The Great Marsh Resiliency Partnership has been awarded a $1.2 million grant through National Fish and Wildlife Foundation’s (NFWF) $29.8 million 2018 National Coastal Resilience Fund to restore the Great Marsh in northeastern Massachusetts. This is the second time the Great Marsh Resiliency Paternship has received significant funding from NFWF. The Great Marsh Resiliency Parternship is led by the National Wildlife Federation and consists of numerous partners including the Novak Lab at Boston University. As part of this grant, the Novak Lab will be restoring 1 acre of eelgrass to Plum Island Sound.
Research assistant professor Alyssa Novak and colleagues receive EPA award
The Great Marsh Resiliency Partnership received the Environmental Protection Agency’s Environmental Merit Award in a ceremony on May 3rd at Faneuil Hall in Boston for their outstanding contribution to environmental restoration and protection. The team includes Earth & Environment Research Assistant Professor Alyssa Novak.
The “Partnership,” led by the National Wildlife Federation, received a $2.9M Hurricane Sandy Resiliency Grant in 2015 to reduce the vulnerability of communities within the Great Marsh to coastal storms, sea-level rise and other stressors. The project, entitled “Community Risk Reduction through Comprehensive Coastal Resiliency Enhancement for the Upper North Shore, Massachusetts,” takes a holistic approach that includes near-term restoration activities and long-term modeling and planning. Over the past two years the partnerships accomplishments have included: eradicating the invasive pepperweed and common reed from over 400 acres of saltmarsh; establishing 3,000 feet of dunes in front of vulnerable coastal infrastructure; reintroducing eelgrass to the subtidal waters; implementing a monitoring and management program for the invasive green crab; identifying and integrating 100 strategies into a comprehensive Great Marsh Coastal Adaptation Plan; identifying more than 1,200 barriers, including dams, water crossings and culverts for retro fits and upgrades. This project navigated the complex interconnections between natural resource conservation and economic and political priorities, jurisdictional authority, and diverse management values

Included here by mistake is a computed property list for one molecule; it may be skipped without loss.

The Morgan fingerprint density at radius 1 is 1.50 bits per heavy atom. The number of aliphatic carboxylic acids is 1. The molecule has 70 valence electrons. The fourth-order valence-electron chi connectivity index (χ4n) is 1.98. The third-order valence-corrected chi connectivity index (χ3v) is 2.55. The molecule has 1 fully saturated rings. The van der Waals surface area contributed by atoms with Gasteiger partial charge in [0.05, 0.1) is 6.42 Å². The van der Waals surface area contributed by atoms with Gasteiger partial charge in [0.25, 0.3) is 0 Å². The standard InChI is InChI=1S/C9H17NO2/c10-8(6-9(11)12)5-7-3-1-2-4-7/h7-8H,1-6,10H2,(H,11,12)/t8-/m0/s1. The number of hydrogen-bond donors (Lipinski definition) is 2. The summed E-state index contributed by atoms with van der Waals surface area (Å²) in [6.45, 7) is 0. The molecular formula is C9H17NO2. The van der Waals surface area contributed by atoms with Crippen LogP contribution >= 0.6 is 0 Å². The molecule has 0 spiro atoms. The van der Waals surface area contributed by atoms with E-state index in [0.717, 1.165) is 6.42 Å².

This past Thursday (11/17) one of our most wonderful eelgrass advocates and restoration volunteers, Nedret Andre, hosted a solo art exhibition in downtown Boston. Her work captured the world beneath the ocean's surface. Nedret pulled viewers into the depths of eelgrass beds using vibrant paintings that captured the complex and lively world within these essential habitats. Nedret also incorporated science into her artwork, educating those in attendance through talks given by our own Alyssa Novak and Harvard Fellow Barbanas Daru. The evening was a powerful sentiment to the necessity of these vital habitats and the reality of their disappearance at an alarming rate. Thank you Nedret for your work advocating for the education and support of these ecosystems!